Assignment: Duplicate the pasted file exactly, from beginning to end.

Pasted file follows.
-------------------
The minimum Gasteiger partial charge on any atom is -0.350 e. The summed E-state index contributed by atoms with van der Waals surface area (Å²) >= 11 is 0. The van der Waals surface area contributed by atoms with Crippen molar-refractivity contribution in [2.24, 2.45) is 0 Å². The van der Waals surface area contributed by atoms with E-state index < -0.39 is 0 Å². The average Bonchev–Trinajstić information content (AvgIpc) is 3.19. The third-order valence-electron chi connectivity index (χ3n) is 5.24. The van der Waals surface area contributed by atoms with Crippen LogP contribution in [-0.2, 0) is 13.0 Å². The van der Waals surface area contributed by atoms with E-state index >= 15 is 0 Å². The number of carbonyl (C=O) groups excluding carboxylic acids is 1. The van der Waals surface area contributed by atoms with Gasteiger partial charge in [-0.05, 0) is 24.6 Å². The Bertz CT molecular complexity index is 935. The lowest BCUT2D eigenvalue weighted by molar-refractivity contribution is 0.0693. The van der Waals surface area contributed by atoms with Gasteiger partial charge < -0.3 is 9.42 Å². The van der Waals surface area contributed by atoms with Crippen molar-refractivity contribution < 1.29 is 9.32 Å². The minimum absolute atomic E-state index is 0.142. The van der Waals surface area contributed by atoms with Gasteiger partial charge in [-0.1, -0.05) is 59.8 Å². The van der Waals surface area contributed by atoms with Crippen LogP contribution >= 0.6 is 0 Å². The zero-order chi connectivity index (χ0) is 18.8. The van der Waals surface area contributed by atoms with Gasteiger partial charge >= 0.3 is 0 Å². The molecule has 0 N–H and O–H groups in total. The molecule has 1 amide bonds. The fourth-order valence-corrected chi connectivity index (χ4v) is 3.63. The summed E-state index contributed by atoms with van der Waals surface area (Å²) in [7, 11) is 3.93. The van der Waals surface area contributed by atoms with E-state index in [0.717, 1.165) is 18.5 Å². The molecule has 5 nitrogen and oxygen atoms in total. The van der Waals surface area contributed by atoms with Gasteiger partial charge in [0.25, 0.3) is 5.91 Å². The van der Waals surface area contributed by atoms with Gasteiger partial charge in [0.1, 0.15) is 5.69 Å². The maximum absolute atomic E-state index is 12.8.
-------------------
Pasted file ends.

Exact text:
The minimum Gasteiger partial charge on any atom is -0.350 e. The summed E-state index contributed by atoms with van der Waals surface area (Å²) >= 11 is 0. The van der Waals surface area contributed by atoms with Crippen molar-refractivity contribution in [2.24, 2.45) is 0 Å². The van der Waals surface area contributed by atoms with E-state index < -0.39 is 0 Å². The average Bonchev–Trinajstić information content (AvgIpc) is 3.19. The third-order valence-electron chi connectivity index (χ3n) is 5.24. The van der Waals surface area contributed by atoms with Crippen LogP contribution in [-0.2, 0) is 13.0 Å². The van der Waals surface area contributed by atoms with E-state index >= 15 is 0 Å². The number of carbonyl (C=O) groups excluding carboxylic acids is 1. The van der Waals surface area contributed by atoms with Gasteiger partial charge in [-0.05, 0) is 24.6 Å². The Bertz CT molecular complexity index is 935. The lowest BCUT2D eigenvalue weighted by molar-refractivity contribution is 0.0693. The van der Waals surface area contributed by atoms with Gasteiger partial charge < -0.3 is 9.42 Å². The van der Waals surface area contributed by atoms with Crippen molar-refractivity contribution < 1.29 is 9.32 Å². The minimum absolute atomic E-state index is 0.142. The van der Waals surface area contributed by atoms with Gasteiger partial charge in [-0.1, -0.05) is 59.8 Å². The van der Waals surface area contributed by atoms with Crippen LogP contribution >= 0.6 is 0 Å². The zero-order chi connectivity index (χ0) is 18.8. The van der Waals surface area contributed by atoms with Gasteiger partial charge >= 0.3 is 0 Å². The molecule has 0 N–H and O–H groups in total. The molecule has 1 amide bonds. The fourth-order valence-corrected chi connectivity index (χ4v) is 3.63. The summed E-state index contributed by atoms with van der Waals surface area (Å²) in [7, 11) is 3.93. The van der Waals surface area contributed by atoms with E-state index in [0.717, 1.165) is 18.5 Å². The molecule has 5 nitrogen and oxygen atoms in total. The van der Waals surface area contributed by atoms with Gasteiger partial charge in [0.25, 0.3) is 5.91 Å². The van der Waals surface area contributed by atoms with Gasteiger partial charge in [0.1, 0.15) is 5.69 Å². The maximum absolute atomic E-state index is 12.8.